From L-R: guide Keeton Kroon; Andy Klesh of JPL; and John Leichty of JPL. Klesh and Leichty ventured out to Alaska’s Matanuska Glacier to test robotic mapping technology in underwater tunnel systems called moulins. Credits: NASA/JPL-Caltech
NASA has changed the perspective of science, building satellites to study Earth’s surface. Deep below that surface, where it’s harder for satellites to see, is another story — but robotic technology might change that.
NASA roboticists are exploring moulins, places where water has punched through thousands of feet of ice to form a waterfall through a glacier. They hope to match these watery labyrinths to features that can be surveyed by satellite, such as openings in the glacier’s surface. This past July, two researchers from NASA’s Jet Propulsion Laboratory in Pasadena, California, traveled by plane to Alaska’s Matanuska Glacier. There, they tested robotic mapping techniques while exploring these icy labyrinths.
Moulins are too small and dangerous for humans to enter, so the best way to explore them is with robotic submersibles. NASA has been interested in these flooded structures in the past because they serve as a glacier’s “plumbing,” carrying meltwater throughout the ice and controlling how fast a glacier moves.
JPL engineer Andy Klesh lowers a robotic submersible into a moulin. Klesh and JPL’s John Leichty used robots and probes to explore the Matanuska Glacier in Alaska this past July. Credits: NASA/JPL-Caltech
In the distant future, understanding ice formations like moulins might help with deep space exploration. They could provide entrances into icy worlds like Jupiter’s moon Europa.
“To get under the surface of Europa or [Saturn’s moon] Enceladus, we need to find the quickest way in,” said Andy Klesh of JPL, one of the researchers who ventured out to Matanuska Glacier. “Can we map and navigate these subglacial lakes with robots? Are there accessible passageways hidden just beneath the surface? This first foray to Alaska tested the technology to begin answering these questions.”
Klesh was joined by John Leichty, another JPL roboticist, and a guide named Keeton Kroon. They flew in a two-seater plane and backpacked to their field sites over the course of six days.
JPL engineers Andy Klesh and John Leichty lower a homemade probe into a moulin on Alaska’s Matanuska Glacier. Along with a robot submersible, this probe helped them build 3-D maps of the underwater tunnel systems within the glacier. Credits: NASA/JPL-Caltech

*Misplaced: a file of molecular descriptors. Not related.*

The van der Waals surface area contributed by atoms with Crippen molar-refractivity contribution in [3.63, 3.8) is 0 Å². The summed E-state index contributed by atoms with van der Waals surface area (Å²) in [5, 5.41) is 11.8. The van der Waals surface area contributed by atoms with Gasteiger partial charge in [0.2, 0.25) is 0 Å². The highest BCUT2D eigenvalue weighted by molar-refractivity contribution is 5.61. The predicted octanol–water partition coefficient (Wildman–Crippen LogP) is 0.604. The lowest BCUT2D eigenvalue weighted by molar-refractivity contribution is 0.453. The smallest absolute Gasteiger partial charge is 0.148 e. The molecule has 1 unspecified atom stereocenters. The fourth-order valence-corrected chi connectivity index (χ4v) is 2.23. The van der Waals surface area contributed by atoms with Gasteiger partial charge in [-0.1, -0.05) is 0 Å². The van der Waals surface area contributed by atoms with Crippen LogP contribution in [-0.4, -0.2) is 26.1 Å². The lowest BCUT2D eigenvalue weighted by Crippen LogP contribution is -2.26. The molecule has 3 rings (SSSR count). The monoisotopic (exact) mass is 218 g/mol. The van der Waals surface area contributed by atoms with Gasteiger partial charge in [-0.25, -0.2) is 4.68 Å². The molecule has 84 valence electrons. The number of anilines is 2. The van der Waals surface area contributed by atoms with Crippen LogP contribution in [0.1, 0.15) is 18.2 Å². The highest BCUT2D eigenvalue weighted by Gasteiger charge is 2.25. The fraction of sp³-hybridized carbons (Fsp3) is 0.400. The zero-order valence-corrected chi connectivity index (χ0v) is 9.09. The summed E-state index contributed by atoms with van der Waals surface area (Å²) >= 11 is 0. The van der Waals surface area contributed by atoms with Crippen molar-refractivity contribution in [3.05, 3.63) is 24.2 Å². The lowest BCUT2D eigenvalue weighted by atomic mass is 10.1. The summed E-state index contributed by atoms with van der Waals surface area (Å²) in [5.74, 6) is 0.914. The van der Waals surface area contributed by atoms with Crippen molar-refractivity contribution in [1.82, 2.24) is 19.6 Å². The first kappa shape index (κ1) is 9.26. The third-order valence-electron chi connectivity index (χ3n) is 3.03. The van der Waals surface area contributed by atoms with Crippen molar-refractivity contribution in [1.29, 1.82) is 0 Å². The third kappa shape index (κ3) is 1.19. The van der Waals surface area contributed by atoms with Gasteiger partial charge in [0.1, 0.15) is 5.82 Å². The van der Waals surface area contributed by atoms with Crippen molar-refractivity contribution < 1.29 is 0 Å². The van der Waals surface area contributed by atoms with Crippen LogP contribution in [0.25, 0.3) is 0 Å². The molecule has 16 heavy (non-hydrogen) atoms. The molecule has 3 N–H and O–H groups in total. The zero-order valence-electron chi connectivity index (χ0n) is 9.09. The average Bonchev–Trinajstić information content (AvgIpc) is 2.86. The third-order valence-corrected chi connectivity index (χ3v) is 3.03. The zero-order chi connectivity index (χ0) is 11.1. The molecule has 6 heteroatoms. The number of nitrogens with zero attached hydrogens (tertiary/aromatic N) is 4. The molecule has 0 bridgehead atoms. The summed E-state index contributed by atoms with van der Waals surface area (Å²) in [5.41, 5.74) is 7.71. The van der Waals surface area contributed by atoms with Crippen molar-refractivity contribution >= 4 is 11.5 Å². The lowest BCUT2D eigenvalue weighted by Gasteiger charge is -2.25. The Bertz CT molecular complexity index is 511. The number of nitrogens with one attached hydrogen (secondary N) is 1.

The field site was as remote as it was visually stunning, Klesh said. They were completely alone, save for a couple of bears they encountered and the occasional passing plane. At one point they came across an “ice fence” — a set of 7-foot-tall ice pillars that included a heart-shaped hole. One of them photographed it; the next day, they passed by and the shape had completely melted away.
“The terrain changes daily,” Klesh said. “Because of the way everything melts out there, you’re the first — and maybe the last — to see it.”
At each moulin, streams of blue water emptied into pools on the surface. This liquid water is warmer than the ice, melting into it and carving different formations. Some of it melts all the way into the glacier, creating a network of underwater passages.
Robots and DIY Probes
The team lowered a robotic submersible into these moulins, which descended to 150 feet (46 meters) at one point. Klesh said they could have descended farther, but the water became too cloudy to keep going. Underwater cameras recorded their passage; in the future, they plan to use acoustic sensors to map out surroundings when it becomes too dirty to see.
JPL’s John Leichty looking through a heart-shape that formed in the ice on Matanuska Glacier. Leichty joined JPL’s Andy Klesh to create 3D maps of moulins inside of the glacier. Credits: NASA/JPL-Caltech
Cameras and laser scans allowed them to create 3-D maps of these glacier caves.
“The idea is to identify and map out these underwater channels,” Leichty said. “We want to know if they’re correlated to surface features that we can identify using satellite or overhead images.”
Understanding the relationship between the worlds above and below will let scientists guess where to lower probes to gather the best science.
Klesh and Leicty’s recent expedition relied on a commercial grade submersible and a “homemade” glacial probe. The latter was built using off-the-shelf and 3-D printed parts. They did all their own wiring and programming.
They said their experience with CubeSats — tiny, modular spacecraft that rely heavily on commercial parts — helped them create this probe. Both Klesh and Leichty are involved with another icy, underwater project called BRUIE, or the Bouyant Rover for Under-Ice Exploration. BRUIE has been tested under Alaskan ice in the past, and prepared them for the challenges of working on the Matanuska Glacier. Pro tip: bring small handpicks to chip out ice that freezes in your robot’s bolts and prevents you from tightening them.
Andy Klesh of JPL scans an area over Matanuska Glacier. Credits: NASA/JPL-Caltech
“We’re combining our experience with BRUIE and CubeSats and bringing that into a new area of exploration,” Klesh said. “CubeSats rely on the miniaturization of electronics to explore low-cost platforms. That allows us to explore areas that would otherwise be too risky or costly to access.”
This trial run of moulin mapping was just a start. Klesh and Leichty are roboticists, so their focus is developing the right technology. They want to partner with scientists for a more detailed exploration of moulins next summer.
Andrew Good on 27th of September 2017
Jet Propulsion Laboratory, Pasadena, Calif.